I hope you will be able to join Joel and I for this exhibition of paintings and sculpture about the journey of watching and waiting.
We dedicate this exhibition to the memory of our friends and colleagues Brett Foster and Roger Lundin.
After our reception at 7:30 there will be a faculty recital by Shawn Okpebholo. The recital features work done in memory of Brett and Roger.
A selection of new work is on display (and, of course, for sale) for the month of October at Cafe K'Tizo in Wheaton. Mark your calendars for the reception on October 13th from 7-9pm. I will have various pots there but the focus is drinking and pouring vessels: pots to infuse a little beauty into ordinary times.
Last month I met with my friends Ken Steinbach and Cam Anderson as Ken and I set up for our exhibition Oversight. My installation "Borderline" is making its Midwest debut in this space, and I have a few other pieces and even some pots there as well. Ken Steinbach's Memoria Animus series is also there and not to be missed! The two bodies of work compliment each other beautifully, suggesting questions about our relationship to the environment, our personal and collective memories, and ways our past shapes our understanding of the present.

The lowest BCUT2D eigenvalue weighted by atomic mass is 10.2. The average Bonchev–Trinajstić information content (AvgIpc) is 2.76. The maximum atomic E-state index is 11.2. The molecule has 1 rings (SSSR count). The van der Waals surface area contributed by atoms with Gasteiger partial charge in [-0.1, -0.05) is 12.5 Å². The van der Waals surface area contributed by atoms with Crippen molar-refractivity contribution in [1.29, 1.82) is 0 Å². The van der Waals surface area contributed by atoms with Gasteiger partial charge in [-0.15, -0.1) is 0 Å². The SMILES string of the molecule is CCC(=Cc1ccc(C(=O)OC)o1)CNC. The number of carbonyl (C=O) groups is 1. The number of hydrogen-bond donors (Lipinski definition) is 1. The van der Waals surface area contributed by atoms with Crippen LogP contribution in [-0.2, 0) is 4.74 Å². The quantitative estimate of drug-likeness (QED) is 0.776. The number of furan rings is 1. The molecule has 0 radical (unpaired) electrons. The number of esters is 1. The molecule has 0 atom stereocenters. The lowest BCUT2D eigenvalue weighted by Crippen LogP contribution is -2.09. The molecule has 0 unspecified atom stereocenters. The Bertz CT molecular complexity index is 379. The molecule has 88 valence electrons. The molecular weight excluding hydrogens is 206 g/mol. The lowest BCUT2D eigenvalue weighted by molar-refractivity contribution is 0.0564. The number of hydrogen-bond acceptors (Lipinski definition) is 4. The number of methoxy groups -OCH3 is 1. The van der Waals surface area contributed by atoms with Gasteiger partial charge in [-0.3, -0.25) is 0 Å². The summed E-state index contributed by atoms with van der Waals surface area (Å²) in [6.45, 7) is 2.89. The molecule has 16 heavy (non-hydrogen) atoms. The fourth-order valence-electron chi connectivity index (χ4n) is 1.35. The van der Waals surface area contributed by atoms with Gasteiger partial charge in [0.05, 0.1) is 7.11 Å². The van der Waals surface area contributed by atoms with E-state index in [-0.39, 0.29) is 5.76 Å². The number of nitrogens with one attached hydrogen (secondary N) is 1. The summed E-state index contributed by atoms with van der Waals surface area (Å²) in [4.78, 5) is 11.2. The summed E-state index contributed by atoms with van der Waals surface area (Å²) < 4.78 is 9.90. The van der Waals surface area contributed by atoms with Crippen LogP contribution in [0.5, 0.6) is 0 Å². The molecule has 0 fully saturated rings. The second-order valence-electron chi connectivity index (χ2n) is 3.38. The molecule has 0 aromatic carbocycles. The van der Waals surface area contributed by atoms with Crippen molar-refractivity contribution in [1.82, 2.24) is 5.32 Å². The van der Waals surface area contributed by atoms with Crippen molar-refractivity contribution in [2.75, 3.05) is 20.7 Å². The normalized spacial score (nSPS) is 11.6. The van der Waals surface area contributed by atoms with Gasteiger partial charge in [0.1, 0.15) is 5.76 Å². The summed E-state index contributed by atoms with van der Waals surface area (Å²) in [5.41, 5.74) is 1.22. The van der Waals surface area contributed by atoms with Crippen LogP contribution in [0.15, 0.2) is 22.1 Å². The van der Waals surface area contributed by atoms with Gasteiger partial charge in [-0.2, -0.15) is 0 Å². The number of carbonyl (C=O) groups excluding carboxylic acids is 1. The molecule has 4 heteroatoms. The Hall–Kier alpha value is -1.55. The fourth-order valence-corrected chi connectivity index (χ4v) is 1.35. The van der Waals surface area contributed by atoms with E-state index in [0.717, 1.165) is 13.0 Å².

More information about the opening can be found on the CIVA website here.
Silk Road Construction
ceramic, found objects (bicycle cart, reproduction Tang dynasty camel, sand)
approximately 9 feet tall
installed at Lanzhou City University
This is by far the most ambitious, and as I like to say the "dumbest" ceramic construction I've ever made. It's "dumb" in that it is a technical nightmare; there are a thousand ways this piece could have gone wrong and any one of them would have caused collapse. So you have to not think about that when your making it. I am really excited about the scale of this piece and how it turned out. The layered glazes are much richer than I hoped for!
The ceramic and sculpture assistants were a huge help in construction, firing, and installation of this piece, as well as Sam Hendley, my "roomie" in Lanzhou who helped me load the beast into the kiln (no small task!). My thanks to all of them!
Pictured are Siu Hi Lin, Qi Zi, and Xie Zhe, not pictured are Zhao Yan and Sam Hendley)
the studio chair
A place for me to ramble on when I need to take a break.